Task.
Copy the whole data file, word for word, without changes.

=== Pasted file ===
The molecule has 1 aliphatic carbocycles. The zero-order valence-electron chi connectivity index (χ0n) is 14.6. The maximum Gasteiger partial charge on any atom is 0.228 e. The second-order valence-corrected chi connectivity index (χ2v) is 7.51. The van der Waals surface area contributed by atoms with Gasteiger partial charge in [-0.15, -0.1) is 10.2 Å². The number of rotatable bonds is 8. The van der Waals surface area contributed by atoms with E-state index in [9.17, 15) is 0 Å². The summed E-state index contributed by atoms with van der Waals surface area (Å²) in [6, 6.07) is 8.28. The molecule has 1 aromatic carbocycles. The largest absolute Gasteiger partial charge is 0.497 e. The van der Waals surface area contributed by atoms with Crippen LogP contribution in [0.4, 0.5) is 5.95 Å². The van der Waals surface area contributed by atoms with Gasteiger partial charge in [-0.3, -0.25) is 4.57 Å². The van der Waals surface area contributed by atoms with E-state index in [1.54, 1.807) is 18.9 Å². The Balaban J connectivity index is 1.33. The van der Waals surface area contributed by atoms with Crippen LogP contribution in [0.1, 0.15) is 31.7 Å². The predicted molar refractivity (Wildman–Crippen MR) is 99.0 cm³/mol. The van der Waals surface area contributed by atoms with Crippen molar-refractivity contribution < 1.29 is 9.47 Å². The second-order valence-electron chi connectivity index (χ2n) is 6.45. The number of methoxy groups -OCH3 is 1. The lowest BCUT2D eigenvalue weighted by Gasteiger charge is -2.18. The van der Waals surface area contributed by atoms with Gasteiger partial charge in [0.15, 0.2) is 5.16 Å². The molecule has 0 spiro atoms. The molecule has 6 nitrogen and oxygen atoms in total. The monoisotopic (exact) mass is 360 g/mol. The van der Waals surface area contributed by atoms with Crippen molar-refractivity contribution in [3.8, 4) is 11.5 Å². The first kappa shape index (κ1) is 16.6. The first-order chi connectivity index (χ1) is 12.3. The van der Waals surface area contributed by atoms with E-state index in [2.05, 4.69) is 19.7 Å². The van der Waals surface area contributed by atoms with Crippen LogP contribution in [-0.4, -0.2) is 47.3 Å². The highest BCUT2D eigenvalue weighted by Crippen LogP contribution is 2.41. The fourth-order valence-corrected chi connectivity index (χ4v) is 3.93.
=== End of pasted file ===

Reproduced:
The molecule has 1 aliphatic carbocycles. The zero-order valence-electron chi connectivity index (χ0n) is 14.6. The maximum Gasteiger partial charge on any atom is 0.228 e. The second-order valence-corrected chi connectivity index (χ2v) is 7.51. The van der Waals surface area contributed by atoms with Gasteiger partial charge in [-0.15, -0.1) is 10.2 Å². The number of rotatable bonds is 8. The van der Waals surface area contributed by atoms with E-state index in [9.17, 15) is 0 Å². The summed E-state index contributed by atoms with van der Waals surface area (Å²) in [6, 6.07) is 8.28. The molecule has 1 aromatic carbocycles. The largest absolute Gasteiger partial charge is 0.497 e. The van der Waals surface area contributed by atoms with Crippen LogP contribution in [0.4, 0.5) is 5.95 Å². The van der Waals surface area contributed by atoms with Gasteiger partial charge in [-0.3, -0.25) is 4.57 Å². The van der Waals surface area contributed by atoms with E-state index in [1.54, 1.807) is 18.9 Å². The Balaban J connectivity index is 1.33. The van der Waals surface area contributed by atoms with Crippen LogP contribution in [0.1, 0.15) is 31.7 Å². The predicted molar refractivity (Wildman–Crippen MR) is 99.0 cm³/mol. The van der Waals surface area contributed by atoms with Crippen molar-refractivity contribution < 1.29 is 9.47 Å². The second-order valence-electron chi connectivity index (χ2n) is 6.45. The number of methoxy groups -OCH3 is 1. The lowest BCUT2D eigenvalue weighted by Gasteiger charge is -2.18. The van der Waals surface area contributed by atoms with Gasteiger partial charge in [0.15, 0.2) is 5.16 Å². The molecule has 0 spiro atoms. The molecule has 6 nitrogen and oxygen atoms in total. The monoisotopic (exact) mass is 360 g/mol. The van der Waals surface area contributed by atoms with Crippen molar-refractivity contribution in [3.8, 4) is 11.5 Å². The first kappa shape index (κ1) is 16.6. The first-order chi connectivity index (χ1) is 12.3. The van der Waals surface area contributed by atoms with E-state index in [2.05, 4.69) is 19.7 Å². The van der Waals surface area contributed by atoms with Crippen LogP contribution in [-0.4, -0.2) is 47.3 Å². The highest BCUT2D eigenvalue weighted by Crippen LogP contribution is 2.41. The fourth-order valence-corrected chi connectivity index (χ4v) is 3.93.